What could be more natural than sex? British philosopher Alain de Botton* is convinced that in modern society "sex is comparable in complexity to higher mathematics."
Having a powerful natural power, sex creates a lot of problems. Secretly, we crave to possess those whom we do not know or do not love. Some are willing to go for immoral or degrading experiments for sexual satisfaction. And still not an easy task - finally tell those who are really dear to us about what we really want in bed.
“We secretly suffer, feeling the painful strangeness of sex, which we dream of or are trying to avoid,” says Alain de Botton and answers the most pressing questions on the erotic topic.
Why do people lie about their true desires?
Despite the fact that sex is one of the most intimate activities, it is surrounded by many socially approved ideas. They define what the sexual norm is. In fact, few of us fall under this concept, writes Alain de Botton in his book "How to think more about sex."
Almost all of us suffer from feelings of guilt or neurosis, from phobias and destructive desires, from indifference and disgust. And we are not ready to talk about our sex life, because we all want to be thought well of us. Lovers instinctively refrain from such confessions, because they are afraid to cause an irresistible disgust in their partners.
Lack of sex in established relationships is associated with the inability to quickly switch from a routine to erotica
But when at this point, in which disgust could reach a maximum, we feel acceptance and approval, we experience a strong erotic feeling. Imagine two languages exploring the intimate kingdom of the mouth - this dark, wet cave where only a dentist looks. The exceptional nature of the union of two people is sealed by an act that would horrify them both if it happened to someone else.
What happens to a couple in the bedroom is far from the imposed rules and regulations. This is an act of mutual agreement between the two secret sexual "I", which finally opens up before each other.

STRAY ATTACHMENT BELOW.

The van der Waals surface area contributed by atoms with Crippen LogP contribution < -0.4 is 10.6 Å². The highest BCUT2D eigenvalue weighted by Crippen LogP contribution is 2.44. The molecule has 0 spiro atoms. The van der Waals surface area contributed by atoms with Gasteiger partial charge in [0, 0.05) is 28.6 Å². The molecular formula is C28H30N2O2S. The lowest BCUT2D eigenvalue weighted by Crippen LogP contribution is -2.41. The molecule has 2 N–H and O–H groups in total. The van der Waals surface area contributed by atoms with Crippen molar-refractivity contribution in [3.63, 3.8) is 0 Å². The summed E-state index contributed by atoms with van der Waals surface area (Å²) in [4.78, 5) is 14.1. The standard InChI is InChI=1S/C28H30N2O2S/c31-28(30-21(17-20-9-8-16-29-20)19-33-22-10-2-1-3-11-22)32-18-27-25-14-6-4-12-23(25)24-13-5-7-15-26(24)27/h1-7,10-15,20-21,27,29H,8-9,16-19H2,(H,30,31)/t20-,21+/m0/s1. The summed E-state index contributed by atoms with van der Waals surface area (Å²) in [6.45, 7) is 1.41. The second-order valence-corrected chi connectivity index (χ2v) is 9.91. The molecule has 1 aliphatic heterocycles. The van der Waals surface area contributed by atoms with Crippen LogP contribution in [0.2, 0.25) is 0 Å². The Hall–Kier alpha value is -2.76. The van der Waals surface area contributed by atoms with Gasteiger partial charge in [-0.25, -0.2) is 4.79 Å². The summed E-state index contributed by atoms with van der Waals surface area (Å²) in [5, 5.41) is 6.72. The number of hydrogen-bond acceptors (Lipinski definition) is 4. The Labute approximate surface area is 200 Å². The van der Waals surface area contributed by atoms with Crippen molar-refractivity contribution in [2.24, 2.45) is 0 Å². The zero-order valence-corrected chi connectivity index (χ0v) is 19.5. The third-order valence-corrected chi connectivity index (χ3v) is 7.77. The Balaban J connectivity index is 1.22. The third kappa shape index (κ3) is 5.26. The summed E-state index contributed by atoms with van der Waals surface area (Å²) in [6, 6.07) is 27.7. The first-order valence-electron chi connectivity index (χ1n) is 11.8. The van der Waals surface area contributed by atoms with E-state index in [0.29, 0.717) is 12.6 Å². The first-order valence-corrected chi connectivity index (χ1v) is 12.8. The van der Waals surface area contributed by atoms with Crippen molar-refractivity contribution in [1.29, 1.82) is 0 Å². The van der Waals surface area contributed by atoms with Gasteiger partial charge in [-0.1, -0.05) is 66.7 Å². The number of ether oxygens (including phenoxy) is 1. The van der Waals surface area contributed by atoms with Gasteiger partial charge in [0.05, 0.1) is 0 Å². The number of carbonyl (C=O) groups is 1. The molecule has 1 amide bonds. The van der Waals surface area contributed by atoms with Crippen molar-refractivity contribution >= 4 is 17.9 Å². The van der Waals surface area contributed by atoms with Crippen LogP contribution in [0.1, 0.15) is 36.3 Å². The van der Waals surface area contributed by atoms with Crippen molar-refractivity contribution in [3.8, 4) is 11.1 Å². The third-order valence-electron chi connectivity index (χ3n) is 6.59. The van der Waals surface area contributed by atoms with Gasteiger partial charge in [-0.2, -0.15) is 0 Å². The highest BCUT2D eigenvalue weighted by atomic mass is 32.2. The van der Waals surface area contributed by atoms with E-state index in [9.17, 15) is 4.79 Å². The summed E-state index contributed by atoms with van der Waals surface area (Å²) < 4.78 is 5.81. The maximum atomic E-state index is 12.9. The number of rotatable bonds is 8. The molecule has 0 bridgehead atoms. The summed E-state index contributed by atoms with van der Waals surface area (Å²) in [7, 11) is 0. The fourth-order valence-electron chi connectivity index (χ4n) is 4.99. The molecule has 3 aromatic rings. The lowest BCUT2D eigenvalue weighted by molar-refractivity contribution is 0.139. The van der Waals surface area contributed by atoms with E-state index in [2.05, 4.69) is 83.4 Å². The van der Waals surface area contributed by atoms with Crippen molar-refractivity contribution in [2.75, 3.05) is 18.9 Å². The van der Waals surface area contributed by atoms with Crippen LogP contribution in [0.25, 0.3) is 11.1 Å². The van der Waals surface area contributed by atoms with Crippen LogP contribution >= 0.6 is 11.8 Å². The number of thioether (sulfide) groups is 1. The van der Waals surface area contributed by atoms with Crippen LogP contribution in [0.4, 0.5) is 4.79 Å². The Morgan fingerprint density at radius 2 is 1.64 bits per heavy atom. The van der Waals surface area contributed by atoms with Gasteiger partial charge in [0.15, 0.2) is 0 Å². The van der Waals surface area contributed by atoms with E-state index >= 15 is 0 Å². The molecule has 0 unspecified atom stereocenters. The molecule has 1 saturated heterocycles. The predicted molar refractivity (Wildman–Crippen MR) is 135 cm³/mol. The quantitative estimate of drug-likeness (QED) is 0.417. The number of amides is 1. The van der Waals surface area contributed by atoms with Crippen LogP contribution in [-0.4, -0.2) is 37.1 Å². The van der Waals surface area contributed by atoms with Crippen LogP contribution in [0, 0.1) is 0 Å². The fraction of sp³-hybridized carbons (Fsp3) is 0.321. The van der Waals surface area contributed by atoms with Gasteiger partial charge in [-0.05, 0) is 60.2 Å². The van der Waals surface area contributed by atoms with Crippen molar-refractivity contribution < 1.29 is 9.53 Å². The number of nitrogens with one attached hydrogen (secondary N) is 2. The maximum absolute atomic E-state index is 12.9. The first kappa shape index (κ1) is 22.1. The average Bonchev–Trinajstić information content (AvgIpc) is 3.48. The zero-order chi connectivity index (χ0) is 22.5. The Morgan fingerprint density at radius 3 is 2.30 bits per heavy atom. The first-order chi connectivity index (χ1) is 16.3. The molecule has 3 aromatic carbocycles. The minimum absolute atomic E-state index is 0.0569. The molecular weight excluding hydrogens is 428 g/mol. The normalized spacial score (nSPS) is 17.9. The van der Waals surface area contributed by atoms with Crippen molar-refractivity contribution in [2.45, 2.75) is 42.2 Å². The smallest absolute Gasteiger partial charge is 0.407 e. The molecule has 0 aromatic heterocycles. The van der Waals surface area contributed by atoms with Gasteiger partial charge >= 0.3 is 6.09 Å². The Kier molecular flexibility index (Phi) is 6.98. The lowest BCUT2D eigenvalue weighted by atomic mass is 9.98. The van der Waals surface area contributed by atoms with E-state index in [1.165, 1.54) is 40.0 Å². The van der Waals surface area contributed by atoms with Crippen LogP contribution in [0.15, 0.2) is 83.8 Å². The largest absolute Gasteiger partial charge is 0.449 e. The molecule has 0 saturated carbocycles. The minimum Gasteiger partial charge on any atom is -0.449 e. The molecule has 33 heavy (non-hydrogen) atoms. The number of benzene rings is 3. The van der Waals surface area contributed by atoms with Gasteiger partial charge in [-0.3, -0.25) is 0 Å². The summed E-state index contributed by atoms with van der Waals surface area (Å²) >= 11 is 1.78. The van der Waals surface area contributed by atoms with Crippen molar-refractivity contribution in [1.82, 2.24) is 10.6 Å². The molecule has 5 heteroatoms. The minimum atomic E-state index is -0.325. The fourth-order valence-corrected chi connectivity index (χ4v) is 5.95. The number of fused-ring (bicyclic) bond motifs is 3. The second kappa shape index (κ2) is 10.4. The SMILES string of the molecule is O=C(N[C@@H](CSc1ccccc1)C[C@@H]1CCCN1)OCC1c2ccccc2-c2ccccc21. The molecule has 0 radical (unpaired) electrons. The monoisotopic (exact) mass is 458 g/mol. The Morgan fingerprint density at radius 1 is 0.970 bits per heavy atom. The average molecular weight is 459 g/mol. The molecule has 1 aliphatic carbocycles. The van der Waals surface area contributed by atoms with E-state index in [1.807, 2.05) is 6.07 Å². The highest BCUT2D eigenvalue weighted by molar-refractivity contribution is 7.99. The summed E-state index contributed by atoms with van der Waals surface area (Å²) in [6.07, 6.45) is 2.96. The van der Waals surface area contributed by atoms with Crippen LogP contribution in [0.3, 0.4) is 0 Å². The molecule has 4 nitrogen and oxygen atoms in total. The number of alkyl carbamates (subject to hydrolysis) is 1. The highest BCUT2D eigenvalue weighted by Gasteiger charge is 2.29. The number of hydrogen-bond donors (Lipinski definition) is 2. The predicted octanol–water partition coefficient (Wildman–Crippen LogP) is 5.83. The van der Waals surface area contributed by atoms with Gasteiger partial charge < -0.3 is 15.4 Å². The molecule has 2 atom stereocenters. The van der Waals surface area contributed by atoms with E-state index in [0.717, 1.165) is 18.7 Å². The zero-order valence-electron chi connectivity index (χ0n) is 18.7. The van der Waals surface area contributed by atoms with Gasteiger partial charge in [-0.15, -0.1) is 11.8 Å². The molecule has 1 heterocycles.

Does marriage destroy sex?
"The gradual decline in the intensity and frequency of sex in a married couple is an inevitable fact of biology and evidence of our absolute normality," reassures Alain de Botton. “Although the sex therapy industry is trying to prove to us that marriage must be revived by constant flashes of desire.” Lack of sex in established relationships is associated with the inability to quickly switch from a routine to erotica. The qualities that sex requires of us are opposed to petty bookkeeping of everyday life. ”
Sex questions you were shy about asking
Sex requires expansiveness, imagination, play and loss of control, and therefore, by its nature, violates the usual rhythm of self-restraint and regulation. We avoid sex, not because it does not make us happy, but because its pleasures undermine our ability to perform our household chores.
It is difficult to switch from a discussion of the future food processor and encourage the spouse to try on the role of a nurse or to put on jackboots. It may seem to us that it is much easier to ask someone else to do this — someone with whom we will not have to have breakfast for the next thirty years in a row.
Why do we attach such a value to infidelity?
Despite the public condemnation of infidelity, the absence of every desire for sex on the side is irrational and goes against nature. It is a denial of power that dominates our rational ego and affects our “erotic triggers”: “high heels and rustling skirts, smooth hips and muscular ankles” ...
We experience anger when faced with the fact: none of us can be everything for another person. But this truth is denied by the ideal of modern marriage, with its ambitions and the belief that all our needs can be satisfied only by one person.
We could not exist if we did not internally change ourselves, feeling like a divorce because of a domestic dispute.
“We are looking for the embodiment of our dream of love and sex in marriage and are disappointed. But it’s also naive to think that cheating can be an effective antidote to this disappointment. It is impossible to sleep with someone else and at the same time do not harm what exists within the family, ”Alain de Botton is sure.
When someone with whom we are not averse to flirting online, invites us to meet at the hotel, we are faced with the temptation. For the sake of a few hours of pleasure, we are almost ready to stake a married life.
Advocates of a marriage of love believe that emotions are the most important thing. But at the same time, they close their eyes to the litter that floats on the surface of our emotional kaleidoscope. They ignore all these contradictory, sentimental and hormonal forces that are trying to pull us apart in hundreds of different directions.
We could not exist if we did not internally change ourselves, experiencing a cursory desire to strangle our own children, poison a spouse, or divorce because of a dispute about who would change a light bulb. A certain degree of self-control is necessary for the mental health of our species and the adequate existence of normal society.
“We are a set of chaotic chemical reactions. And it’s good that we know that external circumstances often argue with our feelings. This is a sign that we are on the right track, ”sums up Alain de Botton.
*Alain de Botton - British writer, philosopher. The author of the bestsellers "Joys and sorrows of work", "Experiments of love", "Concern about the status" and others.